Transportation

24/01/22
Author: 
David Climenhaga
Truckers and supporters against a federal vaccine mandate in Delta before departing for Ottawa on Jan. 23. They vow to snarl traffic on their route. Photo by Darryl Dyck, the Canadian Press.

Jan. 24, 2022

The convoy that left BC Sunday raised $2 million. A key organizer is said to be a big figure in the Alberta separatist scene.

An online fund-raising campaign organized by a person associated with the Maverick Party and other western separatist causes now indicates it has raised close to $2 million in the week to bankroll highway disruptions by truckers angry at Ottawa for imposing a vaccine mandate on cross-border essential workers.

The convoy departed B.C. for Ottawa on Sunday.

23/01/22
Author: 
Imogen Pierce
Norman Foster’s proposed SkyCycle in London

Jan. 20, 2022

Oakland, California is piloting a program to provide all residents with basic access to mobility

A few weeks ago Oakland, California, became the latest U.S. city to debut a Universal Basic Mobility (UBM) pilot — a combination of policies, funding, and partnerships that aim to provide all members of society with a basic level of access to mobility.

23/01/22
Author: 
Boundary Bay Conservation Committee
Why care if species go extinct?

Roberts Bank Terminal 2 Project - Canada.ca (iaac-aeic.gc.ca)

 

PLEASE ACT AND CIRCULATE

The Port of Vancouver is planning to dredge and fill the Fraser River Estuary, Delta, B.C. to build a massive man-made island the size of 250 football fields for a new Container Terminal with 3 new berths.

DEADLINE FEBRUARY 13, 2022

08/01/22
Author: 
Primary Author: Mia Rabson @mrabson
Sass Peress, Renewz Sustainable Solution Inc./Wikimedia Commons

Jan. 6, 2022

An industry group representing three of Canada’s biggest automakers has warned that public electric vehicle charging capacity is nowhere near what’s needed to drive up sales of electric cars, just days before two of the three companies unveiled plans to boost production.

08/01/22
Author: 
John Woodside
Ottawa’s clean fuel standard is being designed to help curb transportation sector emissions, but critics say the existing draft text will lock in years of fossil fuel use. Photo via Erik Mclean / Pexels

Jan. 7, 2022

Ottawa’s incoming clean fuel standard is being designed to help curb transportation sector emissions, but critics say the existing draft text waters down climate targets and will lock in years of fossil fuel use.

The standard has been in development since 2016 and is scheduled to take effect by the end of the year, aiming to cut about 20 million tonnes of greenhouse gas emissions annually. Ottawa wants the regulation finalized by spring to give time for companies to prepare.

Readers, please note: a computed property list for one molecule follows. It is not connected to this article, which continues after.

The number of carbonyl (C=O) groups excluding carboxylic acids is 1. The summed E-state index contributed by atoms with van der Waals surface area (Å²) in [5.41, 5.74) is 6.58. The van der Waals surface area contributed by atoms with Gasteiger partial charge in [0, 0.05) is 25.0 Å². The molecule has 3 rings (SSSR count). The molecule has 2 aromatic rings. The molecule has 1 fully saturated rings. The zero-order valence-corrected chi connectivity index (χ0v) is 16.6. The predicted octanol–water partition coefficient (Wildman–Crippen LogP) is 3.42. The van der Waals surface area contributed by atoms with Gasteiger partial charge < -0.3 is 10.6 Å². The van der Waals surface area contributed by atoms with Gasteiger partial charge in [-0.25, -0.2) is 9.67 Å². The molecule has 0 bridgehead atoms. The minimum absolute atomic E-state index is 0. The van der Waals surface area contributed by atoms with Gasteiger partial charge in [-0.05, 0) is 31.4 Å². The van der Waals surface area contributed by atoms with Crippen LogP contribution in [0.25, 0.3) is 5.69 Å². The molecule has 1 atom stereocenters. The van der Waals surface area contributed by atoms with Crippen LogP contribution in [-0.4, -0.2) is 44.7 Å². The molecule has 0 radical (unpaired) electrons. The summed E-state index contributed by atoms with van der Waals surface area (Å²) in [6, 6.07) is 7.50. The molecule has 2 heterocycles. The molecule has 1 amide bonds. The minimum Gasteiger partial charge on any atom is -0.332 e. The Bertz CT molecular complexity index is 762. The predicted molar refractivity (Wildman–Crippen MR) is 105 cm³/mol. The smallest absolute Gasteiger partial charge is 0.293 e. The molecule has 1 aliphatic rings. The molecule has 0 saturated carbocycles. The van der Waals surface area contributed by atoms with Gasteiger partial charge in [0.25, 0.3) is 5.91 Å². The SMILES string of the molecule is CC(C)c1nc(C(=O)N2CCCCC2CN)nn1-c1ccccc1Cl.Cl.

05/01/22
Author: 
Peter Ewart and Dawn Hemingway
Let's Ride

Jan. 3, 2022

In the last 40 years or so, what is often called “neo-liberalism” has come to dominate the thinking and policies of governments in Canada, the U.S. and other countries.  This has meant massive bailouts of financial institutions and corporations, outsourcing of jobs, as well as deregulation, privatization and cuts to public services.  The result has been the stagnation of wages and deterioration of living conditions for many Canadians. 

14/12/21
Author: 
Alistair Steele

Dec 13, 2021

Once dismissed as radical, idea of fare-free public transit gaining traction

A passenger boards an OC Transpo bus in early 2021. Advocates are calling for fare-free public transit in the city as a way of boosting ridership, cutting carbon emissions and making life more affordable for low-income residents. (Andrew Lee/CBC)

08/12/21
Author: 
Mack DeGeurin
plane taking off - Photo: David McNew (Getty Images)

Dec. 2, 2021

It's a notable milestone, yes. But decarbonizing air travel has a loooooong way to go, and sustainable fuel isn't all it's cracked up to be just yet.

United Airlines made aviation history this week, completing a flight between Chicago and Washington DC, using a slightly less environmentally disastrous fuel source—or, as they would prefer you call it, “sustainable aviation fuel” or SAF in aviationspeak.

28/11/21
Author: 
Carlito Pablo
Activist Nathan Davidowicz points out that Vancouverites make up 50 percent of regional transit users, but says they're sadly lacking in their fair share of bus service. CARLITO PABLO

November 24th, 2021 

Nathan Davidowicz says residents should be within a five-minute walk to a bus stop.

Nathan Davidowicz estimates that Vancouver needs about 50 kilometres of additional bus service.

The longtime transit advocate explained that this would put every resident in the city within five minutes by foot to a bus stop.

“That’s what accessibility is,” Davidowicz told the Straight in a phone interview.

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